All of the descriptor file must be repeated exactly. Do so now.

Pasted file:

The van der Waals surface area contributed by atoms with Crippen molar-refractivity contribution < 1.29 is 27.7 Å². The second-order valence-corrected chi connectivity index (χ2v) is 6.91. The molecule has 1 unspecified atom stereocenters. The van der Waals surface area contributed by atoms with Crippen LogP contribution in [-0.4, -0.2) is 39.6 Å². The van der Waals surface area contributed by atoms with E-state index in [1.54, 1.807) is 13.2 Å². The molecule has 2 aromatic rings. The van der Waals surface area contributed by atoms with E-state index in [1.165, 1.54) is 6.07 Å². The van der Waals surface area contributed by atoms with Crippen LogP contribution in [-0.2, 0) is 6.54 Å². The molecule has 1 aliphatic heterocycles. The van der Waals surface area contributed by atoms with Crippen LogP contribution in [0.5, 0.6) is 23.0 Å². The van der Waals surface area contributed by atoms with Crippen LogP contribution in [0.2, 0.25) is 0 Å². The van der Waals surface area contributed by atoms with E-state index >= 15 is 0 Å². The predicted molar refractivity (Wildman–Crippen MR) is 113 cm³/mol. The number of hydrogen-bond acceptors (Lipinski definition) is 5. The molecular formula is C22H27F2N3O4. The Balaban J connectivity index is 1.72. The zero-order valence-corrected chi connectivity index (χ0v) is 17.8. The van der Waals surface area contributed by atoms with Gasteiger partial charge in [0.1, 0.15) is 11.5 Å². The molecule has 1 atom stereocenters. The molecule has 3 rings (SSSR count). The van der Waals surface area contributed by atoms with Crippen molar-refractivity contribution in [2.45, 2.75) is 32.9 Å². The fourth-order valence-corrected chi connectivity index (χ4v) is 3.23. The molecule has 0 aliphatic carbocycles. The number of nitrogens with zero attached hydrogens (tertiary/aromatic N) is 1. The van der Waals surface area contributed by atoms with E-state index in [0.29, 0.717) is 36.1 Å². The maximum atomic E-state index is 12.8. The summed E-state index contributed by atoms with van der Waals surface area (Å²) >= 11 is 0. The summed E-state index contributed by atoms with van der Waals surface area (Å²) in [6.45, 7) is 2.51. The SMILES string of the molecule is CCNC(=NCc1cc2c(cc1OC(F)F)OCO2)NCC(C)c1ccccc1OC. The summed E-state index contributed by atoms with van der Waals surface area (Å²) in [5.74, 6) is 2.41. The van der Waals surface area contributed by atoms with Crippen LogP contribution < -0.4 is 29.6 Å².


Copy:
The van der Waals surface area contributed by atoms with Crippen molar-refractivity contribution < 1.29 is 27.7 Å². The second-order valence-corrected chi connectivity index (χ2v) is 6.91. The molecule has 1 unspecified atom stereocenters. The van der Waals surface area contributed by atoms with Crippen LogP contribution in [-0.4, -0.2) is 39.6 Å². The van der Waals surface area contributed by atoms with E-state index in [1.54, 1.807) is 13.2 Å². The molecule has 2 aromatic rings. The van der Waals surface area contributed by atoms with E-state index in [1.165, 1.54) is 6.07 Å². The van der Waals surface area contributed by atoms with Crippen LogP contribution in [-0.2, 0) is 6.54 Å². The molecule has 1 aliphatic heterocycles. The van der Waals surface area contributed by atoms with Crippen LogP contribution in [0.5, 0.6) is 23.0 Å². The van der Waals surface area contributed by atoms with Crippen LogP contribution in [0.2, 0.25) is 0 Å². The van der Waals surface area contributed by atoms with E-state index >= 15 is 0 Å². The predicted molar refractivity (Wildman–Crippen MR) is 113 cm³/mol. The number of hydrogen-bond acceptors (Lipinski definition) is 5. The molecular formula is C22H27F2N3O4. The Balaban J connectivity index is 1.72. The zero-order valence-corrected chi connectivity index (χ0v) is 17.8. The van der Waals surface area contributed by atoms with Gasteiger partial charge in [0.1, 0.15) is 11.5 Å². The molecule has 1 atom stereocenters. The molecule has 3 rings (SSSR count). The van der Waals surface area contributed by atoms with Crippen molar-refractivity contribution in [2.45, 2.75) is 32.9 Å². The fourth-order valence-corrected chi connectivity index (χ4v) is 3.23. The molecule has 0 aliphatic carbocycles. The number of nitrogens with zero attached hydrogens (tertiary/aromatic N) is 1. The van der Waals surface area contributed by atoms with E-state index in [0.29, 0.717) is 36.1 Å². The maximum atomic E-state index is 12.8. The summed E-state index contributed by atoms with van der Waals surface area (Å²) >= 11 is 0. The summed E-state index contributed by atoms with van der Waals surface area (Å²) in [6.45, 7) is 2.51. The SMILES string of the molecule is CCNC(=NCc1cc2c(cc1OC(F)F)OCO2)NCC(C)c1ccccc1OC. The summed E-state index contributed by atoms with van der Waals surface area (Å²) in [5.74, 6) is 2.41. The van der Waals surface area contributed by atoms with Crippen LogP contribution < -0.4 is 29.6 Å².